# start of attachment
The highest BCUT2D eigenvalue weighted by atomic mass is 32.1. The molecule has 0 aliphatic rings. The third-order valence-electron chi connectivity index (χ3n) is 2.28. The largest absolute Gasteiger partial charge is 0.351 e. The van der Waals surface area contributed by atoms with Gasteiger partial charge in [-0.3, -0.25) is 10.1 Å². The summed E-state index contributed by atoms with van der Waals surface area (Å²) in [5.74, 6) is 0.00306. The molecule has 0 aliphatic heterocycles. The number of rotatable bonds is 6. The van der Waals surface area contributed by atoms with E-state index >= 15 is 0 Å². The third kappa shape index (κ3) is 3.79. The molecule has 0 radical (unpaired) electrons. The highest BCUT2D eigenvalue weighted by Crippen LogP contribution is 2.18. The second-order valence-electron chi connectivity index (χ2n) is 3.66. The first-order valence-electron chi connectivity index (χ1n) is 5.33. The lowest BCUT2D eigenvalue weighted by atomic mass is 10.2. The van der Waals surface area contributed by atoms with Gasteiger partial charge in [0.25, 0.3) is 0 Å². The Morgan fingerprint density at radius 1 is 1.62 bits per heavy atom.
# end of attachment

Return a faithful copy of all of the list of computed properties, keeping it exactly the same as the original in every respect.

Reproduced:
The highest BCUT2D eigenvalue weighted by atomic mass is 32.1. The molecule has 0 aliphatic rings. The third-order valence-electron chi connectivity index (χ3n) is 2.28. The largest absolute Gasteiger partial charge is 0.351 e. The van der Waals surface area contributed by atoms with Gasteiger partial charge in [-0.3, -0.25) is 10.1 Å². The summed E-state index contributed by atoms with van der Waals surface area (Å²) in [5.74, 6) is 0.00306. The molecule has 0 aliphatic heterocycles. The number of rotatable bonds is 6. The van der Waals surface area contributed by atoms with E-state index >= 15 is 0 Å². The third kappa shape index (κ3) is 3.79. The molecule has 0 radical (unpaired) electrons. The highest BCUT2D eigenvalue weighted by Crippen LogP contribution is 2.18. The second-order valence-electron chi connectivity index (χ2n) is 3.66. The first-order valence-electron chi connectivity index (χ1n) is 5.33. The lowest BCUT2D eigenvalue weighted by atomic mass is 10.2. The van der Waals surface area contributed by atoms with Gasteiger partial charge in [0.25, 0.3) is 0 Å². The Morgan fingerprint density at radius 1 is 1.62 bits per heavy atom.